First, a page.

Cancer drugs shown to stop Ebola virus from spreading
This early advance in the defense against the potential biological weapon is promising, given that there are no approved vaccines or treatments against the disease. The study was a collaboration between government scientists and researchers in Atlanta and Houston, My San Antonio reports.
While the two leukemia drugs, imatinib and nilotinib, do not directly attack the virus, they target the patient's infected cells and prevent the virus inside from escaping or reproducing.
"That's a concept that's been attractive for antiviral therapy, because if you can target a cellular protein that's required for the virus, it makes it a little harder for the virus to mutate to develop resistance," Gary Nabel, the leader of the study, said, according to My San Antonio.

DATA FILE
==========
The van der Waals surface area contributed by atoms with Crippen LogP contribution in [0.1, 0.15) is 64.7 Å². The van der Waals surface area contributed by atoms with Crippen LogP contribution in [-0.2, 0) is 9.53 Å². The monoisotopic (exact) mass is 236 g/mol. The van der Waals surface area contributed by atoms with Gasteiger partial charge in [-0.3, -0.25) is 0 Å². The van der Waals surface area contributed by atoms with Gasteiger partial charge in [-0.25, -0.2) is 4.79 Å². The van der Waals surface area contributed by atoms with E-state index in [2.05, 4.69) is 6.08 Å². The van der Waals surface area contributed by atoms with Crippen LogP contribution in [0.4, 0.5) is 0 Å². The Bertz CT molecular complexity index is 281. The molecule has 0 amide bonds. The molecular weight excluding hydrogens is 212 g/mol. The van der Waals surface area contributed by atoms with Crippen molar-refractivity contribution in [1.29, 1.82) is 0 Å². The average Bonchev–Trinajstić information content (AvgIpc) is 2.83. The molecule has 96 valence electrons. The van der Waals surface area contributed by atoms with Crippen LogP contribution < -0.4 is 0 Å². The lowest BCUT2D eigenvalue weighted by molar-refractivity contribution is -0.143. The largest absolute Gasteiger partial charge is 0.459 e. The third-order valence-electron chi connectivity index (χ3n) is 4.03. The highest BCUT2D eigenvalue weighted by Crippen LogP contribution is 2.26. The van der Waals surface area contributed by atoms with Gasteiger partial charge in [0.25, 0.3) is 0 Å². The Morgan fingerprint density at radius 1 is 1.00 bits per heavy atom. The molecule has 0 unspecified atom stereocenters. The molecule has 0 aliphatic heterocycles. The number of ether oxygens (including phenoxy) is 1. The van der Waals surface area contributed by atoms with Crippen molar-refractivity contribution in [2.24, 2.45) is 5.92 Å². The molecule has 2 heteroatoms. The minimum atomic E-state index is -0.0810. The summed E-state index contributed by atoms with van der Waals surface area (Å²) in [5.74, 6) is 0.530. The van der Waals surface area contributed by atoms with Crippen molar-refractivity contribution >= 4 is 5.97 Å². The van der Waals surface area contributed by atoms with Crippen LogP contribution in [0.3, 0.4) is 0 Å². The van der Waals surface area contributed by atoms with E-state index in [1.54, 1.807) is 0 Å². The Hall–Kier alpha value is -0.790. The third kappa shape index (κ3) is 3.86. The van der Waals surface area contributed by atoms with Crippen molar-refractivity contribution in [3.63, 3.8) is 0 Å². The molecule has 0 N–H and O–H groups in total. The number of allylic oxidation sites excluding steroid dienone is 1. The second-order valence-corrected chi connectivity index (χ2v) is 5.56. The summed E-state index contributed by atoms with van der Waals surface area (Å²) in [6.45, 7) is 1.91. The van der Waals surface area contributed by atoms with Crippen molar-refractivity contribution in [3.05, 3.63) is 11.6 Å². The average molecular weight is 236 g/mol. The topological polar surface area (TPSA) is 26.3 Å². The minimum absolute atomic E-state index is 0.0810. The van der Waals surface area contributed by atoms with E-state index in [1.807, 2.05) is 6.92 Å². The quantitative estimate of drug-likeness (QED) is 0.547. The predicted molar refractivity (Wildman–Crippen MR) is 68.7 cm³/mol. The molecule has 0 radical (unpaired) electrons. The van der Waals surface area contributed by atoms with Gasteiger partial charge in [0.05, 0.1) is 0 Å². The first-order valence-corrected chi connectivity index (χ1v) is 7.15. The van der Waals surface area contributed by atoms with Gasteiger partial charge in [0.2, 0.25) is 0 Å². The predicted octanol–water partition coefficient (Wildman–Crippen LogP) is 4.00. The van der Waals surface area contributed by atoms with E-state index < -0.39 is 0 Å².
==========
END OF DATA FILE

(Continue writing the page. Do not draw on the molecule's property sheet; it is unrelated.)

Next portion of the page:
The drugs were not able to completely clear the virus, but scientists have learned from outbreaks of the disease in Africa that those with low levels of the virus frequently survive. A short-term course of treatment with the drug could eliminate enough of the Ebola virus to allow the patient's own immune system to successfully defeat the disease.
"Often in this disease if you can just shave a little bit of the viral load off of the infection, if you can just lower it tenfold even, that's what's going to give people a chance to survive it," Nabel said, according to My San Antonio. "That's really what we're aiming to do."
The next step will be testing the treatment in an animal model. The treatment will be approved if it is effective in two animal models. Ebola hemorrhagic fever is often fatal and is one of the most virulent viral diseases in the world.
The study was published on Thursday in Science Translational Medicine.